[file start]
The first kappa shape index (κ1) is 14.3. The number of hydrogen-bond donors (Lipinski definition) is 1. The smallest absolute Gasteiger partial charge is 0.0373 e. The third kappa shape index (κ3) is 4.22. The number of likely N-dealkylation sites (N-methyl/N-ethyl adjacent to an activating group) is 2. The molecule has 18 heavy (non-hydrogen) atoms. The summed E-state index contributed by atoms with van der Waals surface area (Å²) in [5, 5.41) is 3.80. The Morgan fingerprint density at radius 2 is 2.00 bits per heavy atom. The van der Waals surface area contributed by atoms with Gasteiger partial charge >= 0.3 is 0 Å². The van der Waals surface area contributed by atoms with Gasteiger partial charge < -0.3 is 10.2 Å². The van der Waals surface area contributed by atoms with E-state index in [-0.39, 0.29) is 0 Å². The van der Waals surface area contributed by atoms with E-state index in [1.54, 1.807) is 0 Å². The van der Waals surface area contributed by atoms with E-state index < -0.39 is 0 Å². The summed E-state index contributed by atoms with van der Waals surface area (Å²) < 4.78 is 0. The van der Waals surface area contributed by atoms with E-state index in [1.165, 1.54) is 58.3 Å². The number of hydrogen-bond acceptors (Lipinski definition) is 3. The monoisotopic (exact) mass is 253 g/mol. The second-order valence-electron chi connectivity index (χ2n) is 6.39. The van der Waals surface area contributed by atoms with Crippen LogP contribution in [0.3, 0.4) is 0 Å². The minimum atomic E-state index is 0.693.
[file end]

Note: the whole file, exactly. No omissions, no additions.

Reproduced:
The first kappa shape index (κ1) is 14.3. The number of hydrogen-bond donors (Lipinski definition) is 1. The smallest absolute Gasteiger partial charge is 0.0373 e. The third kappa shape index (κ3) is 4.22. The number of likely N-dealkylation sites (N-methyl/N-ethyl adjacent to an activating group) is 2. The molecule has 18 heavy (non-hydrogen) atoms. The summed E-state index contributed by atoms with van der Waals surface area (Å²) in [5, 5.41) is 3.80. The Morgan fingerprint density at radius 2 is 2.00 bits per heavy atom. The van der Waals surface area contributed by atoms with Gasteiger partial charge >= 0.3 is 0 Å². The van der Waals surface area contributed by atoms with Gasteiger partial charge < -0.3 is 10.2 Å². The van der Waals surface area contributed by atoms with E-state index in [-0.39, 0.29) is 0 Å². The van der Waals surface area contributed by atoms with E-state index in [1.54, 1.807) is 0 Å². The van der Waals surface area contributed by atoms with E-state index < -0.39 is 0 Å². The summed E-state index contributed by atoms with van der Waals surface area (Å²) < 4.78 is 0. The van der Waals surface area contributed by atoms with E-state index in [1.165, 1.54) is 58.3 Å². The number of hydrogen-bond acceptors (Lipinski definition) is 3. The monoisotopic (exact) mass is 253 g/mol. The second-order valence-electron chi connectivity index (χ2n) is 6.39. The van der Waals surface area contributed by atoms with Crippen LogP contribution in [0.3, 0.4) is 0 Å². The minimum atomic E-state index is 0.693.